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This paper is the second from a study evaluating stakeholder opinion on tracking in UK veterinary curricula. The first paper presented the quantitative analysis and found widespread support from university staff, practitioners and veterinary students for the introduction of partial tracking (see Table 1) in the UK. The study identified that a move towards full tracking, with restricted registration of veterinary surgeons, was not supported.
The concept of tracking in veterinary education is not new; the Universities of California Davis and Veterinary and Pharmaceutical Sciences in Brno, Czech Republic, introduced tracking in the mid-1970s (Vecerek 2006, Klosterman and others 2009). In the UK, veterinary curricula include elective rotation(s) of variable duration. Some schools also have track rotations, but no curriculum contains the amount of elective study permissible within European regulations; 20 per cent of the curriculum, providing core competencies are met (European Association of Establishments for Veterinary Education and Federation of Veterinarians of Europe 2012). Many theoretical advantages and disadvantages to tracking have been discussed in the veterinary education literature; however, there is little evidence to document these; Klosterman and others (2009) remark on the similarities of tracked and untracked degrees on graduate careers.
improved graduate competence, with concurrent improved competence of the profession
better assessment of students
matching faculty resources to more interested students; avoids teaching students irrelevant content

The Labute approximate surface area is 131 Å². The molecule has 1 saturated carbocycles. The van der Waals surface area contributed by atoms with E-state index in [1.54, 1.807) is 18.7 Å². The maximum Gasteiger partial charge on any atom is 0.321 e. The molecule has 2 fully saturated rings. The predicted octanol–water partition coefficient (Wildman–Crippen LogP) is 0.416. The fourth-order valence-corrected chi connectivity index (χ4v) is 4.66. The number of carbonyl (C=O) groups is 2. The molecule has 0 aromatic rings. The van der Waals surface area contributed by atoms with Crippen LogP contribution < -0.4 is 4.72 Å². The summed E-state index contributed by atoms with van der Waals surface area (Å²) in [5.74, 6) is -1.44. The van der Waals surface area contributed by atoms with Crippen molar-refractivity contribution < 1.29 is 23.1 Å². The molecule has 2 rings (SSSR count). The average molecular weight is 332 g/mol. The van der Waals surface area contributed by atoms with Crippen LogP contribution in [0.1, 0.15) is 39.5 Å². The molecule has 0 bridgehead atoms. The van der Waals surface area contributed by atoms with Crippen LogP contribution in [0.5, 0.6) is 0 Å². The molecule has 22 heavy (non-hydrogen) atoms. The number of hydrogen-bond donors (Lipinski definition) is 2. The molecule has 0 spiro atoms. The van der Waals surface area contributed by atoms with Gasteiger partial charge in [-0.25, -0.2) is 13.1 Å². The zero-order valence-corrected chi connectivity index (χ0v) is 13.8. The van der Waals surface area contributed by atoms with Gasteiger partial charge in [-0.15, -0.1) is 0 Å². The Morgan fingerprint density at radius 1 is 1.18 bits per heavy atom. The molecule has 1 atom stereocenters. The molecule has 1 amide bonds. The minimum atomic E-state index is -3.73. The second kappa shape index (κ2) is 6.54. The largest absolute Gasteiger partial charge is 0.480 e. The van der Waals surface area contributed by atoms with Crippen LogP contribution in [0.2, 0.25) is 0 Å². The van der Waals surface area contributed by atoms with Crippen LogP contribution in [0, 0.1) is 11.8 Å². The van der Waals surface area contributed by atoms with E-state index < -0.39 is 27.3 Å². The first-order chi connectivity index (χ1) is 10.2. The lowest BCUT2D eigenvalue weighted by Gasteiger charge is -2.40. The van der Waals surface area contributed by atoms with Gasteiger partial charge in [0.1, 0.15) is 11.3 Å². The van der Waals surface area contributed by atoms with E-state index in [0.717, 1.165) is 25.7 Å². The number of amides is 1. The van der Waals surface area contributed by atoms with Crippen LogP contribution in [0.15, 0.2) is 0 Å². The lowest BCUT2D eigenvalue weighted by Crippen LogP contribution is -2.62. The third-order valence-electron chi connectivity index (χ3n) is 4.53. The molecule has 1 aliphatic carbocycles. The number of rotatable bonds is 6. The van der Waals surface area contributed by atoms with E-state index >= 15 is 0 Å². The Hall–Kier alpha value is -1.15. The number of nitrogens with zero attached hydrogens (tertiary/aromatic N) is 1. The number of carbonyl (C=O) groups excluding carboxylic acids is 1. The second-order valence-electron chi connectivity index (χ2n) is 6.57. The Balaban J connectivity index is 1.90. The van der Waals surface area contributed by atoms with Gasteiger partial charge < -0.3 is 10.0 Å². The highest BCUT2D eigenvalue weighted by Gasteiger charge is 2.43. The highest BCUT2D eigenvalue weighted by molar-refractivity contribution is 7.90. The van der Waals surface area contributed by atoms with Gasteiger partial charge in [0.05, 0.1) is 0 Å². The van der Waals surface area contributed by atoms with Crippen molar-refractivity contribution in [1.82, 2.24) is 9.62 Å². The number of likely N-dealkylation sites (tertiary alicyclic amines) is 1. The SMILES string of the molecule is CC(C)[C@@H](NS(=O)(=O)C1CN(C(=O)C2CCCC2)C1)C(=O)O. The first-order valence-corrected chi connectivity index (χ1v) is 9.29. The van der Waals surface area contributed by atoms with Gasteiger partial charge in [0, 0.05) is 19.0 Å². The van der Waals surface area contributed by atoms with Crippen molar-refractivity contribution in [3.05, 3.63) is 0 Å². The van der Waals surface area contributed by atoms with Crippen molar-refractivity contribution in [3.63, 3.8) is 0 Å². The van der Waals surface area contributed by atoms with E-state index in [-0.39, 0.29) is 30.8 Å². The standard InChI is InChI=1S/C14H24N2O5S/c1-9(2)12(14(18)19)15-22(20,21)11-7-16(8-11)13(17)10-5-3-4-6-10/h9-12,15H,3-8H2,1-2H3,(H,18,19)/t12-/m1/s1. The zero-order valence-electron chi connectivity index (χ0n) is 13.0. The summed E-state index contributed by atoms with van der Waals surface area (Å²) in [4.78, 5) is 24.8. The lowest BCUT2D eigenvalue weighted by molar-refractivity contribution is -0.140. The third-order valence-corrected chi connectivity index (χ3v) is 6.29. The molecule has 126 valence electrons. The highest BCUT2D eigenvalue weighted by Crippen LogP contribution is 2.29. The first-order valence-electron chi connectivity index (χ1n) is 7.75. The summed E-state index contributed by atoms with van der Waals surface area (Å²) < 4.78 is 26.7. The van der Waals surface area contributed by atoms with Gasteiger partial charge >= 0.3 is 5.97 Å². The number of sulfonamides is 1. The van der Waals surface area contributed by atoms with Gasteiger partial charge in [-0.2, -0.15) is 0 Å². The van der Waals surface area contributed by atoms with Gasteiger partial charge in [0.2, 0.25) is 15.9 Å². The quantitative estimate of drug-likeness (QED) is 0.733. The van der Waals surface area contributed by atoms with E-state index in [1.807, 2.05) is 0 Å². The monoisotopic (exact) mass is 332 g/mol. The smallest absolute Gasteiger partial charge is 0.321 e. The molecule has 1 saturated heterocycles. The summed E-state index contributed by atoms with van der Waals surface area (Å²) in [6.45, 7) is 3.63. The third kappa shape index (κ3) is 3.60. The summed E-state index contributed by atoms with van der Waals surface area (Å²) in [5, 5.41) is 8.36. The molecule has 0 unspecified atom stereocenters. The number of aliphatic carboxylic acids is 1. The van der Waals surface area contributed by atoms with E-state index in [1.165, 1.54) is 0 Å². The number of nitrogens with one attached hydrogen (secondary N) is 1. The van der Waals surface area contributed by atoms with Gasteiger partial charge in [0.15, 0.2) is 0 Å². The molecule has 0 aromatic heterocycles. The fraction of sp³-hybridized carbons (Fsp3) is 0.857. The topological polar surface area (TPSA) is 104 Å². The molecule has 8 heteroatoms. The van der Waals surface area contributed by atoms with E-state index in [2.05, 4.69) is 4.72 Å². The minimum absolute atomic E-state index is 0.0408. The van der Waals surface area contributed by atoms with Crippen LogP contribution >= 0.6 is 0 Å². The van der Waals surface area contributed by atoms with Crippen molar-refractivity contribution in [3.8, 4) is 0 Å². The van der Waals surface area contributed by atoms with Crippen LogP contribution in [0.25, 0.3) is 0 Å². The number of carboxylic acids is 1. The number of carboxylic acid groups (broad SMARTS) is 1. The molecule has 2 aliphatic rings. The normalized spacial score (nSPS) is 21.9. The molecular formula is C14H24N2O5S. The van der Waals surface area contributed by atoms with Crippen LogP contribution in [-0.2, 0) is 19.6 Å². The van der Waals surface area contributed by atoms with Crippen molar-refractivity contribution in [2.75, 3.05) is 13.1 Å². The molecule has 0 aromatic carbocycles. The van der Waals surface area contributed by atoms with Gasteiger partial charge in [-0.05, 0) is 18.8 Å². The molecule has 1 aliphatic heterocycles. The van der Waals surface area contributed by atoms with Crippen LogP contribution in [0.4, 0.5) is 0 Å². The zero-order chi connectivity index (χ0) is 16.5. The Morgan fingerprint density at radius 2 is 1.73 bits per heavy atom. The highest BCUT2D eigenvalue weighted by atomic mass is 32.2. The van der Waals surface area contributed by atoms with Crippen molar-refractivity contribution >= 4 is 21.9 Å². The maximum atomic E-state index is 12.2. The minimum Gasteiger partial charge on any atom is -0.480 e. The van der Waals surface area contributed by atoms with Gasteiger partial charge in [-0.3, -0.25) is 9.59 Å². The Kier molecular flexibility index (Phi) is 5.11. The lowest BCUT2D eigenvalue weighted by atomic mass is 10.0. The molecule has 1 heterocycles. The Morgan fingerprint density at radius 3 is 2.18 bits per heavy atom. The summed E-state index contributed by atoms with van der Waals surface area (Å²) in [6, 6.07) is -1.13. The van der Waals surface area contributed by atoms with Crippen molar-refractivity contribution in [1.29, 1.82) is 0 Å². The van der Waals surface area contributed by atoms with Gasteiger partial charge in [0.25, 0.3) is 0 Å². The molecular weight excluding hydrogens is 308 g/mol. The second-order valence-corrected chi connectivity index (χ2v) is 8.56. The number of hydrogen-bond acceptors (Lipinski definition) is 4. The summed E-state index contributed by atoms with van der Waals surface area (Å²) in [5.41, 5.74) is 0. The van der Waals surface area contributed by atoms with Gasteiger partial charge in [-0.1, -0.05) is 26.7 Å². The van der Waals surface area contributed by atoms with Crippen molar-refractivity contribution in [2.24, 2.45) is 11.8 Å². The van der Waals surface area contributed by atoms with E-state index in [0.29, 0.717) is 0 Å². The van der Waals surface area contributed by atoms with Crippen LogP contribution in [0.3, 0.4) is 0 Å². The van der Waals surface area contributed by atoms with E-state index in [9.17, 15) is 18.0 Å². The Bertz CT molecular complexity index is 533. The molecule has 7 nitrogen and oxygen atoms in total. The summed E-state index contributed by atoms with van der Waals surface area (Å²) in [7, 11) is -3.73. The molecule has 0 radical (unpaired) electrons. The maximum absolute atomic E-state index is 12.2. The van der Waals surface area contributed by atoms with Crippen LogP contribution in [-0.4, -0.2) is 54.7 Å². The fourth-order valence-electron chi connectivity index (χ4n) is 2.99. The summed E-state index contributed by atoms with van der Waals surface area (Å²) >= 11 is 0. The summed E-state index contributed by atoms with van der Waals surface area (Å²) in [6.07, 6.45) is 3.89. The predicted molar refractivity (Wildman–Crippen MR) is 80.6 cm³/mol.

space in the curriculum for detailed study in selected areas for smaller disciplines; a means of addressing the shortage of vets in less popular areas by controlling admissions
increased satisfaction of career choice
strengthened credibility of profession.
limiting graduate options and necessitating retraining to change species
required change in licensing
disruption to admissions systems, including students learning to ‘beat’ admissions systems by feigning interest in less popular disciplines
disruption to education, including different resource requirements and examinations for each discipline
the need for mixed practitioners.
The aim of this study was to evaluate opinion on full and partial tracking in veterinary degrees in order to inform the ongoing debate on this area. Due to a lack of UK literature on the topic, the authors used a mixed methods approach to establish stakeholder opinion and to understand the reasoning behind such opinion. This paper presents the qualitative analysis of data from a survey distributed to UK university staff, practitioners and students. Many qualitative methods have been described; thematic framework analysis (a type of content analysis) was chosen as it allows the researcher to identify manageable categories or ‘themes’ from large datasets (Elo and Kyngäs 2008), while maintaining links to original verbatim comments from the participants. It has recently been used in animal welfare (Collins and others 2012), behaviour (Roshier and McBride 2013) and veterinary educational (Magnier and others 2011) research. This study was granted ethical approval from the University of Bristol Faculty of Medicine & Veterinary Science Committee for Ethics (reference FMV-111210).
Materials and methods
Surveys were distributed to three stakeholder groups; university staff, students and practising veterinary surgeons. University staff and students in the first, fourth and final years were sent an email containing a link to an online survey hosted by SurveyMonkey (www.surveymonkey.com). The practitioner survey is provided in online supplementary appendix 1 as an example. Practitioners were sent paper surveys with return envelopes to encourage participation. Several £25 voucher prizes were offered as incentives.